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Edwin Lemare was a highly trained musician, and his skill at the organ was that of the virtuoso. He was born and brought up at Ventnor on the Isle of Wight, and although his father was an organist it was his mother who pushed him to develop his musical abilities. By the time he was nineteen he made front page news in the London papers with his astonishing organ recitals at the International Inventions Exhibition. It was not too long before he was organist at the highly fashionabale St Margaret's, Westminster. But side by side with that success were rows, showing a lack of diplomacy which was to plague his whole career. His personal life also showed its instability when he eloped into his first marriage.
Unfortunately the incumbent who brought him to St Margaret's Westminster departed in a hurry and his successor literally had little time for music. Exit Lemare, to the life of a travelling virtuoso and to his first divorce. He travelled in Britain, Australia and the USA, commanding huge audiences. His adventures included missing the San Francisco earthquake by a day, and returning there when the city was rebuilt as the world's highest paid organist.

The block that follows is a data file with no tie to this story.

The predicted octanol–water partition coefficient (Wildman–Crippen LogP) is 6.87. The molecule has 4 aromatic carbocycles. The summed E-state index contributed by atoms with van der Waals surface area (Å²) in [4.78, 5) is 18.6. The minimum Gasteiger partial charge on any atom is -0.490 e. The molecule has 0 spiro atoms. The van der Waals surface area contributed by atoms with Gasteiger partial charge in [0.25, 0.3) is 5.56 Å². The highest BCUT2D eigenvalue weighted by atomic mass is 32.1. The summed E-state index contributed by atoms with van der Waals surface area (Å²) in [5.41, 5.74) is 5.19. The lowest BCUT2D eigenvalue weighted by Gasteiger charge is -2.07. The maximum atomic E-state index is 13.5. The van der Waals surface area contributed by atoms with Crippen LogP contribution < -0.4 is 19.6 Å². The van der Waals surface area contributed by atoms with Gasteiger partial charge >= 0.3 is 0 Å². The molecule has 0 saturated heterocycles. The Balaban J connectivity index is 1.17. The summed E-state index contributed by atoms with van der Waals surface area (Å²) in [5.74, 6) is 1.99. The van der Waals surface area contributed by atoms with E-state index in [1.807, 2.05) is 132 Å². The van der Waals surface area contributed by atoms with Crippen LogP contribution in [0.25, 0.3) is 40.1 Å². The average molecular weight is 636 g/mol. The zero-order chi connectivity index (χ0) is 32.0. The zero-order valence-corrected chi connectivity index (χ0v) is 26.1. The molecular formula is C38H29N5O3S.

Harvey Grace, who was at one time organist of Chichester Cathedral, pointed out an aspect of Lemare's genius in this piece, namely his use of the technique of counterpoint (of which Bach was the pastmaster) to the extent of combining all three themes on the final pages. He went on 'Most of us would be satisfied when we had done this, even after the comsumption of midnight oil, but Mr. Lemare, with a casual 'while I think-of-it' air, plays at the same time Auld Lang Syne with the pedals.' … and that is just what happens in this music as published, transcribed by Lemare from his own improvisation to the phonograph.
from notes by Ian Carson © 1988
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